The sudden death of the Count of Champagne gave John an opportunity to exert even greater influence in his native region. He became a close advisor (some suggest lover) of the widowed Countess Blanche, a connection that was too prove useful later. Yet, first, he was confronted by a major set-back. In June 1205 his brother Walter was assassinated, leaving behind a posthumous son, Walter IV, as his heir. John officially assumed the role of “regent” for his young nephew, and with that access to the revenues of the small but prosperous County of Brienne. Surprisingly, and apparently without opposition, John assumed the title of Count as well. This is perhaps the first indication of his inner ambition, although when his nephew reached maturity John surrendered the title and the county without a fight.
It was at about this same time that the High Court of Jerusalem started to look seriously for a husband (and so king-consort) to the heiress to the Kingdom, Marie de Montferrat. The process remains obscure as too few sources have survived documenting it, but it appears that the High Court first favored a marriage with Peter II of Aragon. Unfortunately for everyone involved, Peter was already married and so had to first obtain a papal annulment of his existing marriage. This proved too time-consuming, and the matter was not pursued beyond 1207. Apparently, after the Aragon option was abandoned, the High Court appealed to King Philip II of France to name a suitable candidate. There were precedents for this, King Fulk had been chosen in the same way, and also the Duke of Burgundy for Sibylla, although the latter reneged on the agreement. What is unclear is why Philip II chose John de Brienne.
Brienne was clearly not of the first rank among Philip’s vassals, and as such represented a slap-in-the-face to the Kingdom of Jerusalem. On the other hand, there was still a strong Champaignois faction within the Kingdom of Jerusalem, left-overs from the reign of Henry, Isabella of Jerusalem’s third husband, who may have suggested Brienne to Philip. Even more important, the regent of Cyprus at this time was John de Brienne’s cousin, Walter de Montbéliard. Walter, whose regency was due to end in 1210 when Hugh de Lusignan came of age, may have already sensed that his future would not be so bright after the Lusignan had control of his kingdom (Hugh would accuse Montbéliard of embezzlement and drive him out of Cyprus). In short, Montbéliard may have wanted his cousin in Jerusalem as a means of propping up his own position, or at least providing him a place of refuge, and so put forward the name to the King of France.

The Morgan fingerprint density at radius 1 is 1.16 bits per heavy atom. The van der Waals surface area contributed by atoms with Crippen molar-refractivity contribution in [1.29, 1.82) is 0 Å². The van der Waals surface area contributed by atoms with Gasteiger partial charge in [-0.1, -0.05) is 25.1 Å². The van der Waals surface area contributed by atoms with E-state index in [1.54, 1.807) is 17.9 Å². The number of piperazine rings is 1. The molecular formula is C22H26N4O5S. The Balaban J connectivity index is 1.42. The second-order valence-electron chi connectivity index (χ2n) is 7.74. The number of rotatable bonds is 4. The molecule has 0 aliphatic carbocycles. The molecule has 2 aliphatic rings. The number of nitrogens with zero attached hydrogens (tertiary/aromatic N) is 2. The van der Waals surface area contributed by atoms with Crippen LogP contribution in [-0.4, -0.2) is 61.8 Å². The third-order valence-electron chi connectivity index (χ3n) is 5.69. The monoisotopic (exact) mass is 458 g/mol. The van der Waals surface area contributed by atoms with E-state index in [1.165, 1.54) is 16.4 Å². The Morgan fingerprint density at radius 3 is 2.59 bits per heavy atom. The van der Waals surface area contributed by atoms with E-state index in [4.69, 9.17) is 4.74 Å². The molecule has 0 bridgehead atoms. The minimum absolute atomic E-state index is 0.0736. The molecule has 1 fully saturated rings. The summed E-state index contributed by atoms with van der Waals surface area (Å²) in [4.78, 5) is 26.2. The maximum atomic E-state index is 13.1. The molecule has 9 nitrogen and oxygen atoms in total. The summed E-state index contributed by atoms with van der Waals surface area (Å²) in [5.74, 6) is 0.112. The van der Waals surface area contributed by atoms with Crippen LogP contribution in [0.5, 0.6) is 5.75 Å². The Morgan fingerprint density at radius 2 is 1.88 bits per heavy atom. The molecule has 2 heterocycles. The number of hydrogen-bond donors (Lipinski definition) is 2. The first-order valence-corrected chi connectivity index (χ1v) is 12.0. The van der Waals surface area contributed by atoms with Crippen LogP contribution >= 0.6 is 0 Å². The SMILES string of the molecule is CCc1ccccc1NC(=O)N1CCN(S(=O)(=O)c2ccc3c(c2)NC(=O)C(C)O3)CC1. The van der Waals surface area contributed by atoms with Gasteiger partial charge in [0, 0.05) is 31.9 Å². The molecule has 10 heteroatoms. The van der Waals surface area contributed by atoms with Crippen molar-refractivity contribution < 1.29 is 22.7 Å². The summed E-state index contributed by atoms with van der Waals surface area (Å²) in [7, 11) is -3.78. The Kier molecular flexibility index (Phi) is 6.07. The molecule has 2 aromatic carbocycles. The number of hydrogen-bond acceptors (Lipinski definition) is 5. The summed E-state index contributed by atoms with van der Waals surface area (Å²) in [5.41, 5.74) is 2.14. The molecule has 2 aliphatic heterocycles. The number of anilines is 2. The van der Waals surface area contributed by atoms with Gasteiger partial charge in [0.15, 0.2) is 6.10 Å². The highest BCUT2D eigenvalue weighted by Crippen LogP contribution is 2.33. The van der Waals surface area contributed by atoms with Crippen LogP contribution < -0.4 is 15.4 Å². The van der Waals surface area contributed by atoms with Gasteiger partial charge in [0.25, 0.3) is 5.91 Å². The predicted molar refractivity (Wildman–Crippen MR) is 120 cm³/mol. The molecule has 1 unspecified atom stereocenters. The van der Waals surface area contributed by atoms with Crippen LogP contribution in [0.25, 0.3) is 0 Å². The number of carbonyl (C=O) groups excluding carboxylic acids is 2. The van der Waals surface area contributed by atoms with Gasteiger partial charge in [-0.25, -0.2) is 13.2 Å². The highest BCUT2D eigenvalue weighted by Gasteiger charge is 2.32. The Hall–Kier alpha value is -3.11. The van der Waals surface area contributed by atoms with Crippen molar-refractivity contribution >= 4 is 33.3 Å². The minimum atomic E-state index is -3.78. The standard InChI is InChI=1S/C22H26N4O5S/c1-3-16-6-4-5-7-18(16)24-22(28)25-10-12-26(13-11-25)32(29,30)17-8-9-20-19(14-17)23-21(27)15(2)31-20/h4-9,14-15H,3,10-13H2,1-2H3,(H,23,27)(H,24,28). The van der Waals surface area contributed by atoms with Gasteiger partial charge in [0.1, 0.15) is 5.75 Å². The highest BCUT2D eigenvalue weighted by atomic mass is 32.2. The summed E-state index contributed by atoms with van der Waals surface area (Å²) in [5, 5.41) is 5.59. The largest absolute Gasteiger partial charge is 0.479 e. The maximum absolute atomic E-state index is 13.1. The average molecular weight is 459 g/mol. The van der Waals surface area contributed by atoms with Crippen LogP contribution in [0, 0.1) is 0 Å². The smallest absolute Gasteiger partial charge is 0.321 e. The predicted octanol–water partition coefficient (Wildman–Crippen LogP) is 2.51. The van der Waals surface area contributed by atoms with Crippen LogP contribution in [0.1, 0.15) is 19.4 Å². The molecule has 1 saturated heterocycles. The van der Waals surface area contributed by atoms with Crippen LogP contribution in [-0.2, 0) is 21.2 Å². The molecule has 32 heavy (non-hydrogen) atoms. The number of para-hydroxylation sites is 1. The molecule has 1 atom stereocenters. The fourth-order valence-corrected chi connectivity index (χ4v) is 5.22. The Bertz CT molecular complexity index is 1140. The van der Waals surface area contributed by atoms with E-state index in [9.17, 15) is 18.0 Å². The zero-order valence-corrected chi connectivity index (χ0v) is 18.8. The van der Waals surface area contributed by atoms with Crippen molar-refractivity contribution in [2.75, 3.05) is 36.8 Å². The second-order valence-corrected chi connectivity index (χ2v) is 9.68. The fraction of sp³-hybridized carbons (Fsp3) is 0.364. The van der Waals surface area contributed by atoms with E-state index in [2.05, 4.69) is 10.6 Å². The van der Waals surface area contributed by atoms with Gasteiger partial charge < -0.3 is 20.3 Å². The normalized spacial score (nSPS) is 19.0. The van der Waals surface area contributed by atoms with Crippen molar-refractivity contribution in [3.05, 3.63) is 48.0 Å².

Whatever the reasoning and machinations behind the offer, sometime in 1208 John de Brienne was invited by the High Court to marry Marie de Montferrat and through his marriage to her become the King (consort) of Jerusalem. Brienne carefully requested and received permission from his liege and sovereign, Philip II, and then from Pope Innocent III before committing to the marriage. He clearly recognized that he was of secondary rank and far too poor to bear the burden of the beleaguered Kingdom of Jerusalem without assistance. He recognized that if he was to be an effective king, he would need powerful backers, men with money and influence, who could help him recruit an entourage sufficiently powerful to change the balance of forces in his future kingdom.
Pope Innocent III gave Brienne 40,000 marks ― not directly mind, but through the Templars and Hospitallers, who were instructed to hold the money and only turn it over to Brienne for purposes that were jointly approved by the respective masters and the patriarch of Jerusalem. King Philip also provided Brienne with 40,000 livres ― outright.
But money alone would not expand the confined borders of the Kingdom of Jerusalem. Brienne needed knights and men-at-arms to do that, so before setting off to his wedding in Acre, he first spent a year recruiting men to come with him to the Holy Land in the hope of, effectively, launching a new crusade upon arrival which would expand and secure his future kingdom.
The story of John de Brienne will be continued next week. Meanwhile, enjoy my award-winning novels set in the Holy Land before John’s time:
 Perry, Guy. John of Brienne: King of Jerusalem, Emperor of Constantinople, c. 1175 – 1237. Cambridge University Press, 2013, p. 194.